department), a continuing misunderstanding and misperception about the abilities
of those who would seek to become and are Art Educators. When I was working on
my Ph.D. at the University of Missouri-Columbia, I understood this bias and
elected to pursue what I call a studio oriented Ph.D. in Art Education. This
required advanced graduate work in one studio area (graphic design in my case)
and a one person art exhibition in addition to a Dissertation. I knew this
would make it easier for me to secure a teaching position. This has also
helped me and the art education program to gain respect from studio faculty. I
have never regretted this decision.
Over the years I have seen Art Education and Studio Art move in very seperate
directions. The current emphasis on Visual Culture really shows how the goals
of a studio art program and an art education program within an art department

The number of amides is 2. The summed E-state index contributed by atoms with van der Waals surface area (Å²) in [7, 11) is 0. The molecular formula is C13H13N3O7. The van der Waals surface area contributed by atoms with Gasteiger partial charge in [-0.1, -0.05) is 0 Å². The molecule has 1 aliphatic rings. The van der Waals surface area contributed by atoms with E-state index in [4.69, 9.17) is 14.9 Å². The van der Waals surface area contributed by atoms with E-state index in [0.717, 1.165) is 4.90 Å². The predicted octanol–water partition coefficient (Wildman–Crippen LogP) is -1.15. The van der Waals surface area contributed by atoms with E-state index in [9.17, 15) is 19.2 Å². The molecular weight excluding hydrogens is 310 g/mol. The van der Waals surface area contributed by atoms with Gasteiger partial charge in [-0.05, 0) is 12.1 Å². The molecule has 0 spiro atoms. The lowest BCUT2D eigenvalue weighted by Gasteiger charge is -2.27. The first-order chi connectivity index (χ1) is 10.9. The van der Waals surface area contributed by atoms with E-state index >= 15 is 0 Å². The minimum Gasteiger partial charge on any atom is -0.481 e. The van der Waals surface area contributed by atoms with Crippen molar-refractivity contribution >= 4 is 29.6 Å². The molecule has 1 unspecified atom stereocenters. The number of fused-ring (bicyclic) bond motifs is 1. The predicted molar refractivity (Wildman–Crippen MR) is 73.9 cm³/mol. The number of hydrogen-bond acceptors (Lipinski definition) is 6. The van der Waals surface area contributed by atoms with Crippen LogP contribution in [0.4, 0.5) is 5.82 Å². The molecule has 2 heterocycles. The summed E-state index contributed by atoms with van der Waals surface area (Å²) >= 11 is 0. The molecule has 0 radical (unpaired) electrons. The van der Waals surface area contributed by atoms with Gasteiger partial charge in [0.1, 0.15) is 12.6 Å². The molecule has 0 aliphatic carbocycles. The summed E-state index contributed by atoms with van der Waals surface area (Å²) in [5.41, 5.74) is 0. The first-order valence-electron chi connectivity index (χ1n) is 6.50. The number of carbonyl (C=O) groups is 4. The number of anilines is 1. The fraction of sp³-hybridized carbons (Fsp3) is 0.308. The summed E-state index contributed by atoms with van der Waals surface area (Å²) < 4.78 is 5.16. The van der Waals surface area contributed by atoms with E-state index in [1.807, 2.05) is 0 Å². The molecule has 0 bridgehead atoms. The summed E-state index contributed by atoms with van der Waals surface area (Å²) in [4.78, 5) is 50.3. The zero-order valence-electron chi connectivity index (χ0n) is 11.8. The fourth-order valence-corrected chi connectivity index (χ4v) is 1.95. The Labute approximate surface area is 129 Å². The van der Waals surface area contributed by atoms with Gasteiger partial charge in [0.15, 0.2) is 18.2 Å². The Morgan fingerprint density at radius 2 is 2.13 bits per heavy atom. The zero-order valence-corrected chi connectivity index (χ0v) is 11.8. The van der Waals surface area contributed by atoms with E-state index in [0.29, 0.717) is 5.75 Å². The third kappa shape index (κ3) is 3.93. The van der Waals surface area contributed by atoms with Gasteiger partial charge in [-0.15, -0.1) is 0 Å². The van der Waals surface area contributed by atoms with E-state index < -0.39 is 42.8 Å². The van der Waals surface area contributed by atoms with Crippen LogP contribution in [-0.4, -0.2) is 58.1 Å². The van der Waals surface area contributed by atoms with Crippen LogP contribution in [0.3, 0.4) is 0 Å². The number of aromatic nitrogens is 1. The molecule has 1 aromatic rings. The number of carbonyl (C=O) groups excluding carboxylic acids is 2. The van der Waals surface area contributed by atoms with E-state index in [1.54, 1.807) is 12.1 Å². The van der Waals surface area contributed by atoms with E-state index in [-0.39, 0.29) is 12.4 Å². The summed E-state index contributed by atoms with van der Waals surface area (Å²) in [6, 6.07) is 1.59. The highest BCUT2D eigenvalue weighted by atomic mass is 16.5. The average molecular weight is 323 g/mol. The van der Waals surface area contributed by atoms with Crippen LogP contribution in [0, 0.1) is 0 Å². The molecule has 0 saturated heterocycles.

are vastly different. Because of long standing traditions, current structures
in art departments, faculty allocations, current structures in universities,
and a conflicted art education profession, it is extremely difficult if not
impossible to institute reform in art education programs that address the
changing needs of the art education profession.
Ideally, I would love to see Art Education pull out of Art Departments entirely
and be thought of as a social science with its own discipline and subject
matter. I believe Art Education is a discipline in its own right. We as art
education professionals have failed to identify the essence of our own field
and we are really responsible for the current state of insignificance of our
field. We need to identify what our field is. What is the history, concepts,
principles and subject matter of our field. I believe we need to have a more
global definition of art education that is way beyond the current K-12
conception. If art education were to identify itself as a unique discipline
and the parent discipline for studio art, art history, aesthetics, art history,